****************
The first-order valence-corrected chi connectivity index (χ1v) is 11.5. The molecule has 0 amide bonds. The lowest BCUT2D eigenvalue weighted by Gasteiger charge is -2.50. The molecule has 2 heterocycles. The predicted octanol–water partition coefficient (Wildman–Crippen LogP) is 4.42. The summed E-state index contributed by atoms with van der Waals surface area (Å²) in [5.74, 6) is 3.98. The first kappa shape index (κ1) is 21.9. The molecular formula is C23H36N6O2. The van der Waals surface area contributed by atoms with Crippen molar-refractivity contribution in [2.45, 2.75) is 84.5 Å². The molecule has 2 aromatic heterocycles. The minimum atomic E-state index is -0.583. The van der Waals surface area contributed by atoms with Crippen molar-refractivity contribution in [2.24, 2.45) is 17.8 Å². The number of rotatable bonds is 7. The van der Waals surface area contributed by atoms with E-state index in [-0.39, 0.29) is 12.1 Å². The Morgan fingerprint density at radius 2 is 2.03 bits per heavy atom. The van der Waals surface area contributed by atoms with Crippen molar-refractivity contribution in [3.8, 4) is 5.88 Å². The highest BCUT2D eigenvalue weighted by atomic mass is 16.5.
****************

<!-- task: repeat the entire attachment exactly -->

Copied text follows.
The first-order valence-corrected chi connectivity index (χ1v) is 11.5. The molecule has 0 amide bonds. The lowest BCUT2D eigenvalue weighted by Gasteiger charge is -2.50. The molecule has 2 heterocycles. The predicted octanol–water partition coefficient (Wildman–Crippen LogP) is 4.42. The summed E-state index contributed by atoms with van der Waals surface area (Å²) in [5.74, 6) is 3.98. The first kappa shape index (κ1) is 21.9. The molecular formula is C23H36N6O2. The van der Waals surface area contributed by atoms with Crippen molar-refractivity contribution in [2.45, 2.75) is 84.5 Å². The molecule has 2 aromatic heterocycles. The minimum atomic E-state index is -0.583. The van der Waals surface area contributed by atoms with Crippen molar-refractivity contribution in [2.24, 2.45) is 17.8 Å². The number of rotatable bonds is 7. The van der Waals surface area contributed by atoms with E-state index in [-0.39, 0.29) is 12.1 Å². The Morgan fingerprint density at radius 2 is 2.03 bits per heavy atom. The van der Waals surface area contributed by atoms with Crippen molar-refractivity contribution in [3.8, 4) is 5.88 Å². The highest BCUT2D eigenvalue weighted by atomic mass is 16.5.